Now, Mitchell’s words often inspire me (she’s probably the biggest reason I joined Mozilla full time), but this phrase in particular has been bouncing around in my head for weeks.  It’s also one that resonates deeply with many people I talk to, regardless of their degree of familiarity with the web, technology, Mozilla, open source, etc.

Now, the premise of the Webmaking software offering is both incredibly exciting and so ambitious as to be scary.  We want to reach large but diverse populations and find ways to make creating on the web both compelling for them, and fun/productive.  That means that we need both specialized tools, specialized content, and deep connections with whole new populations of Mozillians who can join Mozilla to build these offerings, bringing their passion, skills, knowledge, connections, etc.  We’ve already got great start in a few beacheads: kids/tweens, filmmakers, newsrooms to name a few.  There are many more on the roadmap.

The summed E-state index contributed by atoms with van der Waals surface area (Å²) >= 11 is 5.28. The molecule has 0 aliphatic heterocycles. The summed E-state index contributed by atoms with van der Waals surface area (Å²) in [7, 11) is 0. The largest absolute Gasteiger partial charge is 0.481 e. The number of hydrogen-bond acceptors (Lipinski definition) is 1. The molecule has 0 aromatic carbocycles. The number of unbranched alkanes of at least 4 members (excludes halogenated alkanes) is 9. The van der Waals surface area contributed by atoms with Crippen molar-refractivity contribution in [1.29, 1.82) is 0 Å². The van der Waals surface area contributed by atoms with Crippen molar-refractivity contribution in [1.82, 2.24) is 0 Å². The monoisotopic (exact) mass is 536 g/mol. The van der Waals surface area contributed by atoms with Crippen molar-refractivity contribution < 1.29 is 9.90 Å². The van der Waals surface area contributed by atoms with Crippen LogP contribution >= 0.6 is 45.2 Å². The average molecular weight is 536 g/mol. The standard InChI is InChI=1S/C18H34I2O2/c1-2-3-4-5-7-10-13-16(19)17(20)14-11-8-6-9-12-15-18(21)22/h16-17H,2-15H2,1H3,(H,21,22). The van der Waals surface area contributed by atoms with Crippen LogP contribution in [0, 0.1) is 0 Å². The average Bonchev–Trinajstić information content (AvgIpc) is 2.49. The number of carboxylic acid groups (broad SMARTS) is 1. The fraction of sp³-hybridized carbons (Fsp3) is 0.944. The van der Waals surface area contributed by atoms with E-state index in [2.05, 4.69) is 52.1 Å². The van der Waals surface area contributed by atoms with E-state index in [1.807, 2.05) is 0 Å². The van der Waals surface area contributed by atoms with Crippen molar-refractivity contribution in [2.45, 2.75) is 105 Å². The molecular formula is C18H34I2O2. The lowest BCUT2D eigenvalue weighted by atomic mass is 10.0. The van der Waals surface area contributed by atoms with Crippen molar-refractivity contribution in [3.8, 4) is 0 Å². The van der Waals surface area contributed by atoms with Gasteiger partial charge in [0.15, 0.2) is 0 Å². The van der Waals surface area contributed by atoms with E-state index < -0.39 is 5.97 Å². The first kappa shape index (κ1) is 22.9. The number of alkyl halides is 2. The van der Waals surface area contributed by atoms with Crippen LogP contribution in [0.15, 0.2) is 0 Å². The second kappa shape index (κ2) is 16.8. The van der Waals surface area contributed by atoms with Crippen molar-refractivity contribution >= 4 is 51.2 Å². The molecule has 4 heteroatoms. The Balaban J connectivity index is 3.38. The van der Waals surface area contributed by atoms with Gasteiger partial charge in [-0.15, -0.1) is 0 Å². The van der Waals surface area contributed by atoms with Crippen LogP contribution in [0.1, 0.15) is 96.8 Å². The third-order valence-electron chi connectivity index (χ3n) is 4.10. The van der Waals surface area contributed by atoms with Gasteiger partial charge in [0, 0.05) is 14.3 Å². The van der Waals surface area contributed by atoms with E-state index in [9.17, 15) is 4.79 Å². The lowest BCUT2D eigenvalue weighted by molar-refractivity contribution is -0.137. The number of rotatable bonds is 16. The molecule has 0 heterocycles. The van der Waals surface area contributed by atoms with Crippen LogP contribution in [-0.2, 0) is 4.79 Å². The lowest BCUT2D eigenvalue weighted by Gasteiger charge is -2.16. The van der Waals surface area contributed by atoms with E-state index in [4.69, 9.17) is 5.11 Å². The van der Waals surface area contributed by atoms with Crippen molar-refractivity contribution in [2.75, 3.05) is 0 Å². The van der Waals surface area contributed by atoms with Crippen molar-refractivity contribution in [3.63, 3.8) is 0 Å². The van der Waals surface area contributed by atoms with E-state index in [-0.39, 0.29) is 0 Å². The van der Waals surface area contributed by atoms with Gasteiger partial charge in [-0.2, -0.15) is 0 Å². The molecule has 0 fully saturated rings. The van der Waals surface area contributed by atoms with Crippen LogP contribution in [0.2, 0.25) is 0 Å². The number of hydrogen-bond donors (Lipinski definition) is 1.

Each of these slices of webmakers will require specific content, and likely tooling, which we think of as a “product.”  As an example, Thimble is a combination of a code editor (a tool) and learning projects (content) developed in partnership with a bunch of great organizations, aimed at giving people who don’t know anything about the web the first bit of a clue, and the first bit of a sense of agency over the web. It’s an early effort, that we built really quickly, but it’s showing a lot of promise.

Initial approach

We built Thimble v1 “the easy way” — a dedicated designer, a dedicated product manager, and a dedicated engineering team, working full-time over a few weeks, coordinating with professionals who themselves had well-defined roles and responsibilities.  It wasn’t really easy, but it was familiar territory for most of us.  We knew what to expect of each other, we could rely on the traditions of both open source projects for the “code”, and product development for the integration of the code into an overall “consumer experience” (although the word consumer is particularly ironic in this context). 

I don’t think we can expect to keep this approach and scale the way the Webmaking project deserves to. (Michelle Levesque thinks so too!).